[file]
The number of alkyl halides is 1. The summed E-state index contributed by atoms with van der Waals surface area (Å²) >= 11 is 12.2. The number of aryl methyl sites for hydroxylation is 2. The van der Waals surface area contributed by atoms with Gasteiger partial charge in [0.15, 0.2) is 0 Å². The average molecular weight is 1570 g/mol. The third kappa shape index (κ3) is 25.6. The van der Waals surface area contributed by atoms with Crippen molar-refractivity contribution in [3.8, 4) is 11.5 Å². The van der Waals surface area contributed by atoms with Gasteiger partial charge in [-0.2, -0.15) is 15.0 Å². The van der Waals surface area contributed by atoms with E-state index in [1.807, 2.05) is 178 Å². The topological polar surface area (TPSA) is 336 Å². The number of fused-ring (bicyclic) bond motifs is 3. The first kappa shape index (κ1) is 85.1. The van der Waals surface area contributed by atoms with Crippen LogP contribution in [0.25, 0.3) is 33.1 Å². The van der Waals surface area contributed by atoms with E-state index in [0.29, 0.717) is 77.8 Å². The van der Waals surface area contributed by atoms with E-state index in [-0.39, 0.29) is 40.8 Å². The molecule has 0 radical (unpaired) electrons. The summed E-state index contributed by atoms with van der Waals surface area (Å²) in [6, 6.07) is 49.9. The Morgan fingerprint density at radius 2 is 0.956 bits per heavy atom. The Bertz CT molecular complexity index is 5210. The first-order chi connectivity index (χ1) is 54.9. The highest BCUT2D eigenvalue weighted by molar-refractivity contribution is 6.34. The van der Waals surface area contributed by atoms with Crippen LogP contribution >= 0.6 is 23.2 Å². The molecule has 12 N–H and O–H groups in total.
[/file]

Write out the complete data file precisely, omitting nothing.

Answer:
The number of alkyl halides is 1. The summed E-state index contributed by atoms with van der Waals surface area (Å²) >= 11 is 12.2. The number of aryl methyl sites for hydroxylation is 2. The van der Waals surface area contributed by atoms with Gasteiger partial charge in [0.15, 0.2) is 0 Å². The average molecular weight is 1570 g/mol. The third kappa shape index (κ3) is 25.6. The van der Waals surface area contributed by atoms with Crippen molar-refractivity contribution in [3.8, 4) is 11.5 Å². The van der Waals surface area contributed by atoms with Gasteiger partial charge in [-0.2, -0.15) is 15.0 Å². The van der Waals surface area contributed by atoms with E-state index in [1.807, 2.05) is 178 Å². The topological polar surface area (TPSA) is 336 Å². The number of fused-ring (bicyclic) bond motifs is 3. The first kappa shape index (κ1) is 85.1. The van der Waals surface area contributed by atoms with Crippen LogP contribution in [0.25, 0.3) is 33.1 Å². The van der Waals surface area contributed by atoms with E-state index in [0.29, 0.717) is 77.8 Å². The van der Waals surface area contributed by atoms with E-state index in [-0.39, 0.29) is 40.8 Å². The molecule has 0 radical (unpaired) electrons. The summed E-state index contributed by atoms with van der Waals surface area (Å²) in [6, 6.07) is 49.9. The Morgan fingerprint density at radius 2 is 0.956 bits per heavy atom. The Bertz CT molecular complexity index is 5210. The first-order chi connectivity index (χ1) is 54.9. The highest BCUT2D eigenvalue weighted by molar-refractivity contribution is 6.34. The van der Waals surface area contributed by atoms with Crippen LogP contribution >= 0.6 is 23.2 Å². The molecule has 12 N–H and O–H groups in total.